Greatest Concerts I never saw
Elvis Presley Mississippi Alabama Fair at Tupelo September 26, 1956
Back in 1953 a young machinist just out of high school paid for a demo record at Sam Phillips Sun Records. In July 1954 they released Elvis Presley’s first single “That’s alright mama” b/w “Blue moon of Kentucky”. The radio announcer in Memphis played it 14 times in a row after he first heard it and it became a local hit and Elvis and the band took to road playing around the region from Memphis across through Texas. He released four more singles for the Sun label over the next 15 months before Sam Phillips was forced to sell his contract to RCA to pay legal debts arising from the song Bear Cat (You ain’t nuthin’ but a bear cat…. ) infringing on the copyright of Hound Dog.
In 1956 Elvis released “Heartbreak Hotel” b/w “I Was The One”, “My Baby Left Me” b/w “I Want You, I Need You, I Love You”, “Hound Dog” b/w “Don’t Be Cruel” and had just released “Blue Suede Shoes” b/w “Tutti Frutti” in early September. RCA had also released several EPs and an LP (where he ripped off the Clash London Calling cover). A second LP was about to be released in October. All of these records sold by the truckload and ramped up the fledgling transistor radio market among teenagers. 1956 was Elvis’s year. At the end of the year the Wall Street Journal estimated that he had grossed over $20 million for the year, an unprecedented amount of money for a popular singer.
In the two years after the release of “That’s alright mama” Elvis and his band played over 400 shows, including TV and Radio performances. Elvis had worked his way up the media dial from the Louisiana Hayride radio show, to their TV show in March 1955 and he gradually made inroads on national television in 1956 through the Dorsey Brothers Show, Milton Berle, and Steve Allen where he was ridiculously dressed in tails singing to a Bassett hound. Elvis first performed on the Ed Sullivan Show on September 9 and achieved a phenomenal rating of 82.6%. Now here he was just a couple of weeks after this triumph back in his old hometown playing his first live concert in more than six weeks. The mayor of Tupelo gave him a key to the city and the Mississippi governor tried to bask in the reflected celebrity by giving him a scroll recognising his achievements as the number one entertainer in the field of popular music. “Thank you, sir” said Elvis in his ever polite country boy way.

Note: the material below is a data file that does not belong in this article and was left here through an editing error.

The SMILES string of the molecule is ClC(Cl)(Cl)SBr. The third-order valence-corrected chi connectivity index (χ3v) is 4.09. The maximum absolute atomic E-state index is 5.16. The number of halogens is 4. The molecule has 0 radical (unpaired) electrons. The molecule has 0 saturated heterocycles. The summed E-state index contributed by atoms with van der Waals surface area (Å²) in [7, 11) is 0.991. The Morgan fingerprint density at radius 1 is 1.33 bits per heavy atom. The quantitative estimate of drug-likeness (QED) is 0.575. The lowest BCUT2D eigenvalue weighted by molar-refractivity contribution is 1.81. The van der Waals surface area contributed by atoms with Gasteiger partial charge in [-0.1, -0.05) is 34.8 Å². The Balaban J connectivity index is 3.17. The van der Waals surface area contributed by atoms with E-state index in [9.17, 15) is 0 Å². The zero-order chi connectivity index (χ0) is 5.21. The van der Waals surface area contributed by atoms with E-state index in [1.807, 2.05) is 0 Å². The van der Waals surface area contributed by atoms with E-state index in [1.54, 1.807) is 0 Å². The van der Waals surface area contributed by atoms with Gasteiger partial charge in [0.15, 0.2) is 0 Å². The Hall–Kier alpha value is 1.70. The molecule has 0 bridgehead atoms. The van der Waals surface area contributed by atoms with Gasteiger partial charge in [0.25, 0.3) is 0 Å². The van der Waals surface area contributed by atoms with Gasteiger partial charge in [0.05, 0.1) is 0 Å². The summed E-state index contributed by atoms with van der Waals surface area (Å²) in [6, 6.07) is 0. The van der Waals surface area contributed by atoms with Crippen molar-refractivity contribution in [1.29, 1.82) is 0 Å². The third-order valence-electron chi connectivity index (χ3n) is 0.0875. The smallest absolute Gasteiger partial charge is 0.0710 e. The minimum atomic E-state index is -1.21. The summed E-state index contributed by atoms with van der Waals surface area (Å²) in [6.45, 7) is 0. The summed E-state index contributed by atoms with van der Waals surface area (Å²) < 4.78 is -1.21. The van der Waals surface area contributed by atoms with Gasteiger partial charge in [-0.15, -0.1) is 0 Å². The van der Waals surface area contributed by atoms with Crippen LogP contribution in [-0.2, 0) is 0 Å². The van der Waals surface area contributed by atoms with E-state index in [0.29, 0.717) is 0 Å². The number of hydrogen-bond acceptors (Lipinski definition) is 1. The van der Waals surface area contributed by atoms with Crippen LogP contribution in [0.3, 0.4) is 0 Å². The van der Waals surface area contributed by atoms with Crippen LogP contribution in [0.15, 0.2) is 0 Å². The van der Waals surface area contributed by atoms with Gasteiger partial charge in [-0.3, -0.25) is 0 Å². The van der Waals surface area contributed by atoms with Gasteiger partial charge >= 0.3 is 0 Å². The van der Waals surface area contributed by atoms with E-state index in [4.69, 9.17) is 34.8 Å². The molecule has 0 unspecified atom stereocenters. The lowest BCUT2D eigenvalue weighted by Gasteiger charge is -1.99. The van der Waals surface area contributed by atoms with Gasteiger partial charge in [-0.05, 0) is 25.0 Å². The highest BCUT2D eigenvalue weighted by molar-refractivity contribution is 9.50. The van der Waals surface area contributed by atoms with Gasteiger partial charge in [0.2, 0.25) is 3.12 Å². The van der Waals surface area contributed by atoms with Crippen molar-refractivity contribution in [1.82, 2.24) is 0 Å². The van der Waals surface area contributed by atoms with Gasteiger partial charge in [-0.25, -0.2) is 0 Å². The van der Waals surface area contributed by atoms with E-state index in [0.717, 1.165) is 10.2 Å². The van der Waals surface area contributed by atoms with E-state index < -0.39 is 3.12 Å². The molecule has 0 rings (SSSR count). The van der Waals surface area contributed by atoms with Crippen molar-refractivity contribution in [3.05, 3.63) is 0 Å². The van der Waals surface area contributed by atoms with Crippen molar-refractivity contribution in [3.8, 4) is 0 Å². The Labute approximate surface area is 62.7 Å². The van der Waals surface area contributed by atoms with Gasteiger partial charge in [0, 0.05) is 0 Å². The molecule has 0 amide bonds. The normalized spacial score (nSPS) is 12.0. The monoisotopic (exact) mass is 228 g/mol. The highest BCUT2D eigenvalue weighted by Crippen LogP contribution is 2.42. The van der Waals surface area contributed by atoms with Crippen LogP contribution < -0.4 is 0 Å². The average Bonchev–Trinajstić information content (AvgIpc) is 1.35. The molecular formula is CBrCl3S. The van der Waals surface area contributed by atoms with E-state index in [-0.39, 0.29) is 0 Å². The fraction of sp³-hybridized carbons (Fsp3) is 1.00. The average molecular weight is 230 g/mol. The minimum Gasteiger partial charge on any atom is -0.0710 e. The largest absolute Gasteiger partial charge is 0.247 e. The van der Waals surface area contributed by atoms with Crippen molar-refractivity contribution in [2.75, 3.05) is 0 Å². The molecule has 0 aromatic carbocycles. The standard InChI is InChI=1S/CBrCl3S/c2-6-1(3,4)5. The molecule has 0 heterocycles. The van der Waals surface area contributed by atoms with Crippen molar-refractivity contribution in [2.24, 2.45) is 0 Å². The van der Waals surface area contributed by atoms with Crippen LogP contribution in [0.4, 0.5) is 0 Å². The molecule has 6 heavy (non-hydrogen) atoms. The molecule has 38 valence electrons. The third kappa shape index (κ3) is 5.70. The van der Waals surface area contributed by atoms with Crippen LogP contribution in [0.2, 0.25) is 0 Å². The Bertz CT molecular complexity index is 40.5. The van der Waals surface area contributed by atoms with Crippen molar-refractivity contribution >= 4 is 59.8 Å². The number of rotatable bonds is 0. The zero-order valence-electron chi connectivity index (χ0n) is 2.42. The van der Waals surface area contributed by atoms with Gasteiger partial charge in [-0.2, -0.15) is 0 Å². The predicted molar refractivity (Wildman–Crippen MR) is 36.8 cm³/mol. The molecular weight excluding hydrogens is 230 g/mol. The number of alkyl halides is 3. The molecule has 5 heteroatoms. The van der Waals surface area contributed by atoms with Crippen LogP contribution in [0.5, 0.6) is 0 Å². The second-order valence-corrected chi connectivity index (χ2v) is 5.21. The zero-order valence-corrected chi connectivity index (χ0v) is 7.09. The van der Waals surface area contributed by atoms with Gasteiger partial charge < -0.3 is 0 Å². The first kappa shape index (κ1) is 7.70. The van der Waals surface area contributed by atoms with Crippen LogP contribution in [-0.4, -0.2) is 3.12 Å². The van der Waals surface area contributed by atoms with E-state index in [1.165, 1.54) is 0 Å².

There is a dodgy bit of video footage with barely adequate sound quality from the afternoon show where Elvis performs Heartbreak Hotel, Long Tall Sally, I Want You, I Need You, I Love You and Don’t be Cruel. There is also some footage of Hound Dog where the crowd was even more frenzied. There is only one side stage camera angle and all we can see of the crowd is young white girls at the front and some of the National Guards deployed for the occasion standing at the side of the stage.